As we swing into the fall, exporters have a lot of issues to wrestle with. Top of the list is concern about the state of global trade, and the popular backlash to globalization. With NAFTA renegotiation is full swing, most are hoping for the best…but also considering opportunities in other markets. With CETA soon to be inked, eyes are on European possibilities. There are also rumblings about a future agreement with China, and the CEPA deal with India is still a possibility. Small wonder that there’s now more talk about trade diversification than I have heard for awhile. With growth picking up in the US, Europe and other OECD markets, is there any sign of a spillover into the emerging world?

One key signal is export performance. When the Great Recession blew in, export-dependent emerging markets were pummeled. China’s trade intensity – the sum of exports and imports as a share of GDP – went from almost 70 per cent to less than 50 per cent in a memorable two-year plunge. That would have been catastrophic for the economy had the government not stepped in with a very substantial stimulus package. What makes this shift far worse is that in the seven odd intervening years, it hasn’t changed. That chunk of GDP never came back. Not every emerging economy suffered as much as China, but they have collectively realized much slower growth in export activity in the post-2010 period.

Until recently, that is. Since late 2016, inflation-adjusted export activity across emerging markets has been somewhat more animated. With inflation-adjusted exports averaging growth in the 2-3 per cent range since 2012, year-on-year growth jumped through the first half of this year to 5 per cent. That’s still a far cry from the double-digit growth that was common early in the new millennium, but it does appear to be breaking with the gloomy post-recession trend.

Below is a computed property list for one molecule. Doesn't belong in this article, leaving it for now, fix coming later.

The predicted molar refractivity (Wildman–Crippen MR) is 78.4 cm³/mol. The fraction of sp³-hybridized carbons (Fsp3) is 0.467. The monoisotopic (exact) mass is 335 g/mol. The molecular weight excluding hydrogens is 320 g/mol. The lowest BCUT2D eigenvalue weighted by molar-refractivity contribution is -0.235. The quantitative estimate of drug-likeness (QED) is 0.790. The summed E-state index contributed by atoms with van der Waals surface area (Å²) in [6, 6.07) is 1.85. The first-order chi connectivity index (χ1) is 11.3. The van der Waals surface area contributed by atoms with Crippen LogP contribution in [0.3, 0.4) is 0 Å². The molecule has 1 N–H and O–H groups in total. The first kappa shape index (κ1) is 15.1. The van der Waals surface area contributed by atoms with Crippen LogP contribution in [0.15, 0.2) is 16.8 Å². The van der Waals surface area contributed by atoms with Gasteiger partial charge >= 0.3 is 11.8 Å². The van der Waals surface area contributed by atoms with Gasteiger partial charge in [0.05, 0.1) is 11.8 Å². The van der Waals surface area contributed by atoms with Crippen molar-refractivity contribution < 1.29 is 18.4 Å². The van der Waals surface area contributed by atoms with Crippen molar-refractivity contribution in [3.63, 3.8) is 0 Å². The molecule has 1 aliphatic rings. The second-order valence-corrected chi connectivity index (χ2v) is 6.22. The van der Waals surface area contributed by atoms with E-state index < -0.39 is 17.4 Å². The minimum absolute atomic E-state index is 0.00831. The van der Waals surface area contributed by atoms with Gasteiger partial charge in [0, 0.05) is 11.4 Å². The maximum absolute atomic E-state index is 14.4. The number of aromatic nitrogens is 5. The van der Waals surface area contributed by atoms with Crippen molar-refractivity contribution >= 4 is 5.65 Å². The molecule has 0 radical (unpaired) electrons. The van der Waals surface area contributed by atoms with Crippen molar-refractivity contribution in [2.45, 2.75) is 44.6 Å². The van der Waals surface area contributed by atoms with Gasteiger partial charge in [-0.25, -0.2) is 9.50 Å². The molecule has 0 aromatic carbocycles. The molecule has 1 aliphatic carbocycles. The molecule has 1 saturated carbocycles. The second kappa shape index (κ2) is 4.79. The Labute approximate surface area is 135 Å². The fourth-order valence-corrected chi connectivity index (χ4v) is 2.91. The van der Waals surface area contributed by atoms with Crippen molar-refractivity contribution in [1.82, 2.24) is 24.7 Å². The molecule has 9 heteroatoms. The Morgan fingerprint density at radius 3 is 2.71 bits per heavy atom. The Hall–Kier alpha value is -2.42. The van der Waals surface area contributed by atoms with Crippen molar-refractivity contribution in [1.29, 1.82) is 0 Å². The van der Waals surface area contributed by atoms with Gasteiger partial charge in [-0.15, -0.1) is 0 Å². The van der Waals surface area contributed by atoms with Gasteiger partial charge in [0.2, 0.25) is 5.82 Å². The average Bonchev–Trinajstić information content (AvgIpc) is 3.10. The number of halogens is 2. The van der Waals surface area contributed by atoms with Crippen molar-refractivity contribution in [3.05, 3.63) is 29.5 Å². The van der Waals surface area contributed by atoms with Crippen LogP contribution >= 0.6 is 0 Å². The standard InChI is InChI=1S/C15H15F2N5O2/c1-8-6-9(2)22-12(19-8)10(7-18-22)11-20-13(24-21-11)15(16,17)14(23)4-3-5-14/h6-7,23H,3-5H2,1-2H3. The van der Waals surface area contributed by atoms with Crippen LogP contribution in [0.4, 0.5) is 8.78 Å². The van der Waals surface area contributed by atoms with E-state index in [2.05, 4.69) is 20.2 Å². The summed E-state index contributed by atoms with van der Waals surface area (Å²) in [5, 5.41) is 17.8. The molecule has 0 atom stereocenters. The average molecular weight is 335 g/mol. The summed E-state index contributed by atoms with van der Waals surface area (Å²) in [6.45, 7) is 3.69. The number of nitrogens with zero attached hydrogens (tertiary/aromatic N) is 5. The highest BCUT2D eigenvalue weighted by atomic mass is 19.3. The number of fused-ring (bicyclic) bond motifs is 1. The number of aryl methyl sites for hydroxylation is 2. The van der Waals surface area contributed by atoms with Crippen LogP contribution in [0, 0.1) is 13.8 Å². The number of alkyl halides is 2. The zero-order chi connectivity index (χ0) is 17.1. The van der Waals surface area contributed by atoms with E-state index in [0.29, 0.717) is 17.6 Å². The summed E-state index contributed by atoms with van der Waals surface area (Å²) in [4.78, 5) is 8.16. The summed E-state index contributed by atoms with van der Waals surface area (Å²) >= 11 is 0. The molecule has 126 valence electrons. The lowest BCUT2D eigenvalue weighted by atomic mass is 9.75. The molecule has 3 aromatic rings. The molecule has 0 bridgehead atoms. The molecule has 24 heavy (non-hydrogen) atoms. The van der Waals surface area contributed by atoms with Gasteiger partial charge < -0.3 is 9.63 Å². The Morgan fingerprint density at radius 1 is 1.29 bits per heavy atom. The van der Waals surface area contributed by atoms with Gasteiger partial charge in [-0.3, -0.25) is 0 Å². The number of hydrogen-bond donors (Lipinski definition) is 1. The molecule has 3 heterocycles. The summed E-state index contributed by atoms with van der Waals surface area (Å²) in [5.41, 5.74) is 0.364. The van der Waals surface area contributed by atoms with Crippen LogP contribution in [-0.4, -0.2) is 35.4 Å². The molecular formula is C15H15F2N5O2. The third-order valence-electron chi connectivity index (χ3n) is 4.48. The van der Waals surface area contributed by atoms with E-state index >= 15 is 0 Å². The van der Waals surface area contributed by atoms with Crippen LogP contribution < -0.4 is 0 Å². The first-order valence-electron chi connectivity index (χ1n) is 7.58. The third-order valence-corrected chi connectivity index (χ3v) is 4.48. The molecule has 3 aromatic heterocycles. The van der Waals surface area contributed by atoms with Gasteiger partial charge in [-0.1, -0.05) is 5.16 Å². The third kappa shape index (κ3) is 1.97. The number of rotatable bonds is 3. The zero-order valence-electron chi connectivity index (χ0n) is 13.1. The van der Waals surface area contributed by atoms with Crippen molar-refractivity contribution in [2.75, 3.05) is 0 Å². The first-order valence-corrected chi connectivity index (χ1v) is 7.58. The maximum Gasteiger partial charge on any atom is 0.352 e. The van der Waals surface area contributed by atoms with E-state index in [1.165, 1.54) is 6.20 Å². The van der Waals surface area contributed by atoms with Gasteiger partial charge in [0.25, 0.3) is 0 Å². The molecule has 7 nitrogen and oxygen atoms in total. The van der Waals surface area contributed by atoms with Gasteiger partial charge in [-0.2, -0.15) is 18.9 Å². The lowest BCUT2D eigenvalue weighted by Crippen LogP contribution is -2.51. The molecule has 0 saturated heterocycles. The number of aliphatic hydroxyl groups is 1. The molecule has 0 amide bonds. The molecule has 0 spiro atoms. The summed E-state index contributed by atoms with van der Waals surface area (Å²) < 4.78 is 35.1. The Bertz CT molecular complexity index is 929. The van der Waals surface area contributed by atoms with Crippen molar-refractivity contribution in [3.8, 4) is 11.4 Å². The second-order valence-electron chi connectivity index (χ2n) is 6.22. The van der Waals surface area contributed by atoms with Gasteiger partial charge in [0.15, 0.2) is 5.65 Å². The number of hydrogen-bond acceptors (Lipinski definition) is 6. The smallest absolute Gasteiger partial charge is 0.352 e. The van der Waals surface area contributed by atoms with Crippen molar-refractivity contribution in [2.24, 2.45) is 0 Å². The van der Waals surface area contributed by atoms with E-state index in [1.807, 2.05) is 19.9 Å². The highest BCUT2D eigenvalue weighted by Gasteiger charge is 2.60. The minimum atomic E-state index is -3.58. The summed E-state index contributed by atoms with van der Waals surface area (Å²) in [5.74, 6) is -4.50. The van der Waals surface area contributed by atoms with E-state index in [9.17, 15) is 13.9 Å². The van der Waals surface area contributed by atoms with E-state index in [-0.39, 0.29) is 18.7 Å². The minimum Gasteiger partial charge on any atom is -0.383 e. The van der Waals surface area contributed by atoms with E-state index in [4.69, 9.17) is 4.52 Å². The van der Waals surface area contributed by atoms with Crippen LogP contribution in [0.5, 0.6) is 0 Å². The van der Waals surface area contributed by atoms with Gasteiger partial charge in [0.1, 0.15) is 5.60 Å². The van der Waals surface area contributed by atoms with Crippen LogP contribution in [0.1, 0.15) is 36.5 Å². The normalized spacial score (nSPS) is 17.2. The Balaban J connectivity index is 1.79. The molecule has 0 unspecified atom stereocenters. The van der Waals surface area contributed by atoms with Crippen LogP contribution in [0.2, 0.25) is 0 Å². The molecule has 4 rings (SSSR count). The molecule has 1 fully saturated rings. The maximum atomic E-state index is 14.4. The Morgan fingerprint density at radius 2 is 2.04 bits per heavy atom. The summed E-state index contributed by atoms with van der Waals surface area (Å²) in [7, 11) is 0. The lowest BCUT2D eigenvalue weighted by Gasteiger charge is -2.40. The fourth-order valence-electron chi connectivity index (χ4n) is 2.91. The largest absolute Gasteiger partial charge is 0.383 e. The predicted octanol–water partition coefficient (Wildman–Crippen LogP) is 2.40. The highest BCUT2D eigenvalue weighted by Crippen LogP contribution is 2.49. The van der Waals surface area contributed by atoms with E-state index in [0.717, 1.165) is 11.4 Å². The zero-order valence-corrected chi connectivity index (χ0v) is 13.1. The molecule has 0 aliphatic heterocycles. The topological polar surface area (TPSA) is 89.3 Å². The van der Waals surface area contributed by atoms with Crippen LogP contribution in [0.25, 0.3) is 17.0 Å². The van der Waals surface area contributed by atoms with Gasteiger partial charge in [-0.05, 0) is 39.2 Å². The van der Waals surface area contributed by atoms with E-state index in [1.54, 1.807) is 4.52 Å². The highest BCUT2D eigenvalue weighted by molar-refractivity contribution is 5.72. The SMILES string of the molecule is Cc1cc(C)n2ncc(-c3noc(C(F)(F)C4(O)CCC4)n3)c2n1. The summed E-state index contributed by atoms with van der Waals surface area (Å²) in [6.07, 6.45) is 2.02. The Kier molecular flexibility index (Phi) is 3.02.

What is the source of the action? Latin America is showing some signs of movement, but inconsistent from country to country. Collectively, Africa and the Middle East saw a flash of growth in 2016, but it has since faded. On the other hand, Emerging Asia seems to be moving upward in a way we haven’t seen since 2012. Both exports and imports are rising enough to shift trade intensity upward in a manner we haven’t seen for years. It also suggests that the region is dealing with some of those excessive inventories of goods that piled up during the slow-growth years. Emerging Europe is also putting out more impressive numbers.

Industrial production is another gauge. There’s a notable shift in trend growth in developing markets during the past year, and again, it seems to be Emerging Asia and Eastern Europe that are taking the lead.

Prices of equities – a noted leading indicator of overall economic activity – are also on the march. The MSCI share price index for all emerging economies is up on a year-to-year basis by 20 per cent, the highest annual growth since 2010, and the trend is currently up. The bearish sentiment that followed the 2014-16 commodity price plunge is now giving way to a dramatic rush of optimism, according to measures of the investor mood.

While these signals hint that something may be in the works in the emerging world, it is still too recent and too modest to suggest that there is a conclusive turnaround in the works. Emerging economies generally have some distance to go before past excesses will be sopped up, and uncertainty around global trading arrangements will keep exporters and investors the world over on tenterhooks until there is some form of resolution. Still, when that moment occurs, this growing segment of the world economy promises to impress again with annual increases in GDP that make the developed world blanch. Waiting for that moment to arrive is almost too late, as it runs the risk of getting lost in the rush of returning deal-doers. If a revival in growth is inevitable, then diversification is a good ‘now’ strategy.

The bottom line?

Growth fundamentals suggest that emerging markets will soon catch the wave of growth that is washing through the developed world. Data point to early signs that the surf’s getting up. Instead of watching from binoculars on the beach, maybe it’s time to wax the board, paddle out and get ready to ride – before the crowd catches on.